This job allowed me to move on to working for Marsee Baking, a Portland bakery and cafe chain, specializing in bagels, pastries, european-style breads, and of course, coffee. I was sick of making bagel sandwiches and I wanted to be a real barista, goddamnit! So I hit up the market and got hired with Coffee People- Starbucks’ Oregon rival. Coffee People had a locally famous business slogan, “Good coffee, no back talk”, as an acknowledgement that there was coffee snobbery in town. However, this philosophy wasn’t bulletproof.

Coffee shops had found their way onto every main street in the city and suburbs, kiosks were placed in malls, drive thru/walk-up only shops were scattered here and there, in addition to coffee trailers parked in shopping center parking lots along major routes leading in and out of the city and along rural highways. It was common to be on rural portions of the interstate and see hand-painted signs alerting you that there is “Espresso, next exit” where a trailer would be parked strategically for you to buy your mocha and hop back on to the highway to proceed to your destination.

I believe that it was during this espresso boom in which the barista was confronted with a rapid rise in consumer growth, which came with the consumer’s quest for knowledge about the new possibilities for their coffee addiction. With the barista’s elite knowledge of recipes and techniques that could not be duplicated at home, a personality type grew common among the industry.

And as all drug-fueled industries work- the one who controls the drugs gets to be a dick. You see this in some bartenders, as well those who deal with illegal drugs. Its 7am, you are on the way to work, you want your Venti 3-shot mocha with real caramel (not the syrup), and you pay way too much for it, because you can’t make it at home. The barista has it, and you want it; no, wait- you need it. You are addicted to your morning coffee routine.

Maybe you tried duplicating your favorite drink at home and it was gross. So you go back to the same corner coffee shop and you tip every time, hoping that they remember you and become friendly. And they do. I will give Portlanders some credit- they will definitely be nice to you once something pulls them out of their shell, like when the sun comes out for four months out of the year or when they like the band t-shirt that you are wearing.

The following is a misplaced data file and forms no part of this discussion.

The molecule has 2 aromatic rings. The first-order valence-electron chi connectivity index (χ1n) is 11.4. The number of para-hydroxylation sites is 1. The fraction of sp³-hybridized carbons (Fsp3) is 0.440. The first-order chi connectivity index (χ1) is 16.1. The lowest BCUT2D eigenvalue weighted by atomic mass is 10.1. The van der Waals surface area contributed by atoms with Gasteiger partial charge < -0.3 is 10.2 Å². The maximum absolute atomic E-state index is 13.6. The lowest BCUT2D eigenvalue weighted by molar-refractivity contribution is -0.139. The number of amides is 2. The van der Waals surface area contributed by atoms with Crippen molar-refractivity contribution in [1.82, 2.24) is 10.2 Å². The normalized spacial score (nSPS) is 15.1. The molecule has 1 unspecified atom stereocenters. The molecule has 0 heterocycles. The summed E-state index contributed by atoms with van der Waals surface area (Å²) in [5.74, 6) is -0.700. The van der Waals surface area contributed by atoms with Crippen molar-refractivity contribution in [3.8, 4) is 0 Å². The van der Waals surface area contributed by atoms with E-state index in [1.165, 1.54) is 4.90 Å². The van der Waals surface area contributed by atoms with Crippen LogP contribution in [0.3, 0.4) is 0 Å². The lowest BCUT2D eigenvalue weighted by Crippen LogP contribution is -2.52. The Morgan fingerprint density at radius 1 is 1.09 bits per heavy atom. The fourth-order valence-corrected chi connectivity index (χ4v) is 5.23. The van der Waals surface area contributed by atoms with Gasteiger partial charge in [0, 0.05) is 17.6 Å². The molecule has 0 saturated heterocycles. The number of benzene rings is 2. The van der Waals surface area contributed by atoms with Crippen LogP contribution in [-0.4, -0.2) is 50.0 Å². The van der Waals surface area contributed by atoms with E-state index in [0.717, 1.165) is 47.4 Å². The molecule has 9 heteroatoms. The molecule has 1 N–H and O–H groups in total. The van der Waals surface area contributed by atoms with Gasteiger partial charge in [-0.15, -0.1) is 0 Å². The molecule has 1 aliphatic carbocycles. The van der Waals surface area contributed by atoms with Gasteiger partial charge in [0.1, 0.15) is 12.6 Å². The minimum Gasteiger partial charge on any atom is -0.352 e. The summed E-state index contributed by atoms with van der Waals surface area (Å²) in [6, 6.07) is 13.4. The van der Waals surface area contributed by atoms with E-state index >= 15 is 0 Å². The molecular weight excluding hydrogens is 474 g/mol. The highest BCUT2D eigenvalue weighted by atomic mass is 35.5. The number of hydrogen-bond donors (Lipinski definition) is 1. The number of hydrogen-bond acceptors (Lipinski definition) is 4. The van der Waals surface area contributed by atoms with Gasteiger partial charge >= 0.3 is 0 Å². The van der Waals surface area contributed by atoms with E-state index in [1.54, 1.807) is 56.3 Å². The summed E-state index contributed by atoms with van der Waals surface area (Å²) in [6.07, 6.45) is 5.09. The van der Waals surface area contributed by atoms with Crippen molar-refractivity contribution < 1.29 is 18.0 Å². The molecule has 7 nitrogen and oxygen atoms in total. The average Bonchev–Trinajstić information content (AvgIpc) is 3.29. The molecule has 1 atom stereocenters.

After leaving Portland, Oregon to move to New Orleans around 2002, I would come back to visit friends and family every year. The longer I was away from Portland, the more I noticed an awkward hostility or lack of pleasantness from the workers at the coffee shops I would stop in before heading out for a day of shopping at my favorite stores.

It dawned on me that there was some weird phenomenon of passive-aggressiveness coming from the baristas in Portland. As I thought about it for a while, I started to determine that it was a Portland thing. I worked in and managed a coffee shop in New Orleans, and none of the baristas were like that in my shop, or any of the other neighborhood shops. However, culturally, New Orleans is a lot more friendly and extroverted, which I loved and had become comfortable with. I couldn’t help but feel put-off upon multiple coffee shop outings during my visits in Portland. I had to wonder- was I like this when I was a barista in Portland, back in the day?

We were young and inexperienced in understanding the true meaning of customer service. Many of us were still technically teenagers, or trying to grow out of that stage as fast as possible, but still too young to know how to put aside our mood swings in order to be “professional” for the next eight hours.  We were the main demographic available to work in that kind of industry: low wages, low to no benefits, lack of workforce experience, etc.  An immature work force does not mean lack of potential, but it means that a sassy teenager attitude is bound to rise to the surface on a daily basis.

In addition to the young workforce of the coffee shop industry of the Pacific Northwest, I also believe that there is a cultural personality prevalent in Portland, known as “Passive-aggressive communication.” For the easiest starting point in understanding what passive-aggressive behavior is, Wikipedia sums it up easily in their opening line by saying it “is the indirect expression of hostility”. The same Wikipedia article references that “the DSM-IV describes passive-aggressive personality disorder as a “pervasive pattern of negativistic attitudes and passive resistance to demands for adequate performance in social and occupational situations.”

The passive-aggression comes out as the barista answers the customers questions with a touch of annoyance as if their precious time is being wasted and there are better things to do (like standing around talking about the new Radiohead album).  Or better yet, the person makes sure that their sighs, huffs, and exaggerated movements are included within earshot and view of the customer, as if the whole day’s schedule will be thrown off if the barista takes one minute to see if the manufacturer of the chocolate for the mocha is dairy free.

While I think it is safe to say that younger folks have a tendency toward passive-aggressive styles of communicating, it is my travels and time spent in other cities and cultures that have made me see the contrast of passive-aggression vs. direct aggression or direct styles of communicating in other regions.